He’s confused

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He’s confused


As an economy develops and society becomes more complicated, it becomes hard for one person to do everything. As a result, a division of labor occurs. In fact, since primitive times, the history of humanity has been the history of the division of labor. The most evolved form of the division of labor is probably the corporation. This institution is more than a division of work. It divides ownership and management.
Shareholders own the company while leaving professional executives to run the company. Sometimes, one person owns and runs the company, but legally speaking, shareholders and managers are different entities. Shareholders are the owners and the management is the agency that serves the interest of the owners.
But as a company becomes larger and shares are divided among countless holders, the power relationship between the owner and the agency becomes unclear and can get reversed. The larger the number of individual shareholders, the less power they have and the more powerful the management becomes. As this persists, shareholders have no say in running the company and the managers behave as if they are the owners.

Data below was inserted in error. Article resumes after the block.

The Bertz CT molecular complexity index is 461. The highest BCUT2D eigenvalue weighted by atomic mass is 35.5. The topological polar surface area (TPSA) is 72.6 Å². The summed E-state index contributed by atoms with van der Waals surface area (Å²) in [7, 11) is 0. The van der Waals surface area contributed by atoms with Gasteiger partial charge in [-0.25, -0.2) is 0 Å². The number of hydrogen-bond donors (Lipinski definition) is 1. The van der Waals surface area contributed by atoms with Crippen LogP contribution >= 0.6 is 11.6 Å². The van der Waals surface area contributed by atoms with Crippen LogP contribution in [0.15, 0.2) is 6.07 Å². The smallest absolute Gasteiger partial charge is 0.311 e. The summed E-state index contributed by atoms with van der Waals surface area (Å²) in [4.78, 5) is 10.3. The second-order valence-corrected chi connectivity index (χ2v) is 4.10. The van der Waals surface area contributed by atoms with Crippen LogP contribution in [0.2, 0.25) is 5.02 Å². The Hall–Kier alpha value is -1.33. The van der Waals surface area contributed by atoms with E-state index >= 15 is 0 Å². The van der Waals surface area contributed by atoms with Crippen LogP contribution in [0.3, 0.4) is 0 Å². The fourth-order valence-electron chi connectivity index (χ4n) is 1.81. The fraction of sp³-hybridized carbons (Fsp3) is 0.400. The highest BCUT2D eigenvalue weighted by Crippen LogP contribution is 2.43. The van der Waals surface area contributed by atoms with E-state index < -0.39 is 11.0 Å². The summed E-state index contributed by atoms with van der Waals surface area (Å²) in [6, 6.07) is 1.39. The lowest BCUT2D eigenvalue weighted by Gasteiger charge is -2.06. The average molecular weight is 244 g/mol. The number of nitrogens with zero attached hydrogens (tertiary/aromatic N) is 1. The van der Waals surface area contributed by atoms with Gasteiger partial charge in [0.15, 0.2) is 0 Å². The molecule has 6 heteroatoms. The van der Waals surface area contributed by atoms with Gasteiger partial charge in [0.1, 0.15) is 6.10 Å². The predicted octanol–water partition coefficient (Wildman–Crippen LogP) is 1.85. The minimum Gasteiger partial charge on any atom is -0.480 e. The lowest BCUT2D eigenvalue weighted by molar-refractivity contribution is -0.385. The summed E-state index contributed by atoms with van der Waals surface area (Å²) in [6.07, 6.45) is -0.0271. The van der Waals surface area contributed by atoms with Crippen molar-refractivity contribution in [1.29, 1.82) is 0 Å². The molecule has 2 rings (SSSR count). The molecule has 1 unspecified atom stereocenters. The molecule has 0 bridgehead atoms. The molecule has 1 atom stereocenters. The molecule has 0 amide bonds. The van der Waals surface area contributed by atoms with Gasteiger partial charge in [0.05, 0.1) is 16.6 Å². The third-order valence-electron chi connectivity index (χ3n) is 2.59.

In 1976, American economists Michael Jensen and William Meckling focused on this phenomenon in corporations and devised their agency theory. Even though the shareholders are the legal owners of a company, without proper monitoring, the managers, a mere agency group, pursue their own interests and do not care about the owners.
But protecting owners’ rights and preventing management from taking control is not free. It costs money to have in-house auditors to monitor the management and to have outside executives to check this process. This is the cost of agency.
The same thing happens inside a country. The people are the owners of a country and the government and civil workers led by the president are the agency that is supposed to work for the benefit of the people.
Looking at the Roh Moo-hyun administration these days, it is hard to tell the owners from the agency. The government, a mere agency for the people, is seeking to muzzle the media outlets which are supposed to monitor and check the government on behalf of the people. The Roh agency behaves as if it owns Korea.
President Roh uses government officials as his agents and insists that he cannot punish aides who simply carried out his orders. This sounds like Roh is confused and thinks he is the owner of this country. The people have hired the wrong agency, and the cost of that is very high.

*The writer is an editorial writer of the JoongAng Ilbo.

By Kim Jong-soo [jongskim@joongang.co.kr]
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